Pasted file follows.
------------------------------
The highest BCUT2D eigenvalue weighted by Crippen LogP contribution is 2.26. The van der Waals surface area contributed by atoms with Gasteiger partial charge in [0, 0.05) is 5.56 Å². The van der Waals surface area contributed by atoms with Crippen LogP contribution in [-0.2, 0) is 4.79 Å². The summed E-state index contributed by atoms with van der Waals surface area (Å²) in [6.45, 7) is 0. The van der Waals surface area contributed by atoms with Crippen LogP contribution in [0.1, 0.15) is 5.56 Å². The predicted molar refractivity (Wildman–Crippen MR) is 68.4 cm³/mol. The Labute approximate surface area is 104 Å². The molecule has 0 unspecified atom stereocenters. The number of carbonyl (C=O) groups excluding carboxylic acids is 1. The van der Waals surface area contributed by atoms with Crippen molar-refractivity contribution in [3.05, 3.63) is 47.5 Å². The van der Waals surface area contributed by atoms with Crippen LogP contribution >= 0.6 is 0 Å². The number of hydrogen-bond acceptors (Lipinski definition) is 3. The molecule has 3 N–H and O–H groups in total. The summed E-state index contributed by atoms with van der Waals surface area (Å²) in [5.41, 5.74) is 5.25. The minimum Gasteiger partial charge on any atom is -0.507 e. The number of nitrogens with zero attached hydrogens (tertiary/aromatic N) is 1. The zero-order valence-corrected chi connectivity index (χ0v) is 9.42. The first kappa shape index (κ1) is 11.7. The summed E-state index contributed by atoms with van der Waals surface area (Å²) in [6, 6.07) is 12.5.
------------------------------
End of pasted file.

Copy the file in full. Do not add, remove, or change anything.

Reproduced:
The highest BCUT2D eigenvalue weighted by Crippen LogP contribution is 2.26. The van der Waals surface area contributed by atoms with Gasteiger partial charge in [0, 0.05) is 5.56 Å². The van der Waals surface area contributed by atoms with Crippen LogP contribution in [-0.2, 0) is 4.79 Å². The summed E-state index contributed by atoms with van der Waals surface area (Å²) in [6.45, 7) is 0. The van der Waals surface area contributed by atoms with Crippen LogP contribution in [0.1, 0.15) is 5.56 Å². The predicted molar refractivity (Wildman–Crippen MR) is 68.4 cm³/mol. The Labute approximate surface area is 104 Å². The molecule has 0 unspecified atom stereocenters. The number of carbonyl (C=O) groups excluding carboxylic acids is 1. The van der Waals surface area contributed by atoms with Crippen molar-refractivity contribution in [3.05, 3.63) is 47.5 Å². The van der Waals surface area contributed by atoms with Crippen LogP contribution >= 0.6 is 0 Å². The number of hydrogen-bond acceptors (Lipinski definition) is 3. The molecule has 3 N–H and O–H groups in total. The summed E-state index contributed by atoms with van der Waals surface area (Å²) in [5.41, 5.74) is 5.25. The minimum Gasteiger partial charge on any atom is -0.507 e. The number of nitrogens with zero attached hydrogens (tertiary/aromatic N) is 1. The zero-order valence-corrected chi connectivity index (χ0v) is 9.42. The first kappa shape index (κ1) is 11.7. The summed E-state index contributed by atoms with van der Waals surface area (Å²) in [6, 6.07) is 12.5.